In response to the devastating events of Metrojet flight 9268, the United States and the United Kingdom are restricting air cargo shipments from Egypt because of security concerns. Investigators believe that a planted bomb was the reason the flight crashed, killing all 224 passengers on the flight. Because of the apparent security lapses that possibly allowed someone to plant a bomb on the aircraft at the Sharm el-Sheikh airport, EgyptAir also stopped carrying belly cargo on flights to London and U.S. destinations.
As a result, several sources indicate the United States banned all belly cargo on inbound flights to the United States from Egypt. Additionally, these new restrictions will quarantine air cargo destined for the U.S. from Egypt for 48 hours upon arrival at any Egyptian airport and also before transits on domestic flights from local airports. Currently, there are no direct flights to the U.S. from Sharm el-Sheikh. However, EgyptAir may be the biggest loser from the fallout of this tragedy. The carrier planned to expand air cargo services throughout Africa by using more wide-body planes. EgyptAir’s current business model for air cargo uses four A300 airplanes and ships the rest in the belly of passenger flights.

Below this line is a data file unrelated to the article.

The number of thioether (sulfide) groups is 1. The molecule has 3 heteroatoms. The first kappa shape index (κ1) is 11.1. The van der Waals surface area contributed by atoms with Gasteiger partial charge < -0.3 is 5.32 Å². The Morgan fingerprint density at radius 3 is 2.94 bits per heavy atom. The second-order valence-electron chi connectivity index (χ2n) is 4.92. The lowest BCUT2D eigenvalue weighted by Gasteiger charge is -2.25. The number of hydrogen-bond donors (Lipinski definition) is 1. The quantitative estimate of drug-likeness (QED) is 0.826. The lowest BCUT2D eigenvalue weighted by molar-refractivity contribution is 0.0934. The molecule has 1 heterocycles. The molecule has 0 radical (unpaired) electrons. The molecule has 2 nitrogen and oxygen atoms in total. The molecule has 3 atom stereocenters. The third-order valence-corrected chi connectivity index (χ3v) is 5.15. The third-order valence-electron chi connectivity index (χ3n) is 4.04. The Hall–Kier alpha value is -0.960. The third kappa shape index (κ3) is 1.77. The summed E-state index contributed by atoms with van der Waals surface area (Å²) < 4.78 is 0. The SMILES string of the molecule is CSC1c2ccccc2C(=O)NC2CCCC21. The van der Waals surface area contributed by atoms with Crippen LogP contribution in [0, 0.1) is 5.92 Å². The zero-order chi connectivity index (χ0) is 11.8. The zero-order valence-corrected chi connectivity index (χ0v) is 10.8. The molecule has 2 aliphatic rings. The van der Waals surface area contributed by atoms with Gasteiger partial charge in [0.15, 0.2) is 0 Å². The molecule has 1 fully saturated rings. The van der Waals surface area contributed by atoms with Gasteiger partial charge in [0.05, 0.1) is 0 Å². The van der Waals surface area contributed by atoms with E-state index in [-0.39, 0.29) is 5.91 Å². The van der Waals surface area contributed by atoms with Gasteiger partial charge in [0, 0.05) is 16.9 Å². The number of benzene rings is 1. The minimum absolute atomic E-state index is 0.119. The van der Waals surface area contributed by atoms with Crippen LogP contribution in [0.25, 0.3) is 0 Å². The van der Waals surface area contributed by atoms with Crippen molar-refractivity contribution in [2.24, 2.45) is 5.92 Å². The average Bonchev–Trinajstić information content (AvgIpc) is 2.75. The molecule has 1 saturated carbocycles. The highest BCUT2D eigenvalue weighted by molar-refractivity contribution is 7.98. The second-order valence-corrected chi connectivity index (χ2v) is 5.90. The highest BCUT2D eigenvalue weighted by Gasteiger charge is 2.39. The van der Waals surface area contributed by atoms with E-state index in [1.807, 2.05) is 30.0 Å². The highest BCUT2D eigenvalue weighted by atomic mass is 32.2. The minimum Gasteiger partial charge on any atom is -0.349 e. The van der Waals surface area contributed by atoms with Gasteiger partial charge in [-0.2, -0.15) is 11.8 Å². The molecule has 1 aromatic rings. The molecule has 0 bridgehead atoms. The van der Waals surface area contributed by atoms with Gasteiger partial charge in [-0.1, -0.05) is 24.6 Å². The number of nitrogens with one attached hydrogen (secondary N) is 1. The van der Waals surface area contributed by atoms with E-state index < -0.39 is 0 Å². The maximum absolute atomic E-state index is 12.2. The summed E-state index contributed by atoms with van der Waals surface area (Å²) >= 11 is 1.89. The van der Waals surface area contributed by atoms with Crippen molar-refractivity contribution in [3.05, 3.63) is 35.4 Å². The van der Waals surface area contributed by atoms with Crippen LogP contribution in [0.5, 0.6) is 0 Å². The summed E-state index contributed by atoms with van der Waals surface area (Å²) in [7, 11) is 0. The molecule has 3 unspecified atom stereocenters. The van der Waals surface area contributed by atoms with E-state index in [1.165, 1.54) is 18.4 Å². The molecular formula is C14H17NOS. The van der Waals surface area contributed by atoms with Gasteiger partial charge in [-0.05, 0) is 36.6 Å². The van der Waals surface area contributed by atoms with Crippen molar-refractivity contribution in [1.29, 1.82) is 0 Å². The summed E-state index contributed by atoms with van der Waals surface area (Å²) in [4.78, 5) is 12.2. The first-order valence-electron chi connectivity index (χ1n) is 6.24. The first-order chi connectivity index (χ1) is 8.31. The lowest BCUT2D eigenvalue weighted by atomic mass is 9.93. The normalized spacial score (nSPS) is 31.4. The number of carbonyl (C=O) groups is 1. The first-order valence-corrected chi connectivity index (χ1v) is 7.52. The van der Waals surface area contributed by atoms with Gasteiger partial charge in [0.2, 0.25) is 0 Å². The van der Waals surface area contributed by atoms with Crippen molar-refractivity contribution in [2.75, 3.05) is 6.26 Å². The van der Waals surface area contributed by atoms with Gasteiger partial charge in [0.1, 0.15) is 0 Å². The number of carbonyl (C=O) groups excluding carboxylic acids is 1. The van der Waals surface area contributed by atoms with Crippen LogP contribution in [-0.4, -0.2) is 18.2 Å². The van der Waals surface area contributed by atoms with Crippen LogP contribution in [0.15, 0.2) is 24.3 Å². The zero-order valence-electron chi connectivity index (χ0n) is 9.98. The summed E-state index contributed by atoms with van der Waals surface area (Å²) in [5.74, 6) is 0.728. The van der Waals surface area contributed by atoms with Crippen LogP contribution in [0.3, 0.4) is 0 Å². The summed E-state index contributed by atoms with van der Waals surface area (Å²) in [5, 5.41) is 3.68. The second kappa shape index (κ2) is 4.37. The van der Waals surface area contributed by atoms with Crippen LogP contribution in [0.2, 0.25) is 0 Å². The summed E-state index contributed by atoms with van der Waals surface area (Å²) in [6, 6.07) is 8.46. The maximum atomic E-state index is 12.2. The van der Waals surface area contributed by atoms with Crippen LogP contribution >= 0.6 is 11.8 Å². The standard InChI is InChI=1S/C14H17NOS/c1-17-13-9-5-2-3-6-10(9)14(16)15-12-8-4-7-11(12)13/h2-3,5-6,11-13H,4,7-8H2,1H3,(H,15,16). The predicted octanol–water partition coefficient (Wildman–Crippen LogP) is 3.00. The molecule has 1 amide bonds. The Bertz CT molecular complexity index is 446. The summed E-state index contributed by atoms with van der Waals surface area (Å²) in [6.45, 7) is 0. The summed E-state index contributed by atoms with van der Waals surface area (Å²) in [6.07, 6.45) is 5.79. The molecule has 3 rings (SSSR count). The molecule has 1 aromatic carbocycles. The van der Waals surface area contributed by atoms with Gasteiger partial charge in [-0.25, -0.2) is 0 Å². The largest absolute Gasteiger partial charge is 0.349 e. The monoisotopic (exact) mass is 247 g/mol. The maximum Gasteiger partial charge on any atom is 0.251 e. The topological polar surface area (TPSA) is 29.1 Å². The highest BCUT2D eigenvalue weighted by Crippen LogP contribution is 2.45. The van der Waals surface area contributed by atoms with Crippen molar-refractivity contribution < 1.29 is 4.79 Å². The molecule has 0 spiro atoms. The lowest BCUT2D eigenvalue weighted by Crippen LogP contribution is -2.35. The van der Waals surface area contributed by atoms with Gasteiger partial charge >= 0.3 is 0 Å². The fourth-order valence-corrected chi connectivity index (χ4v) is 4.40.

The new restrictions are also troubling for Egyptian exporters and could adversely affect trade around the region. Since most evidence points to a terrorist act committed by ISIL as the cause of the crash, similar safety precautions could apply to imports from other countries as the threat of more terrorist acts loom. Many Egyptian exporters expressed concerns that the restrictions are a “form of economic pressure” and they support placing more security measures on imports entering Egypt. They are also concerned about capacity limits because Egypt lacks main-deck services and relies heavily on passenger flights because there is not a sufficient fleet of aircraft specifically for transport. While it seems likely these measures will not affect non-perishable goods exports, it will affect Egyptian exporters of perishable goods to markets in the U.S. and Europe.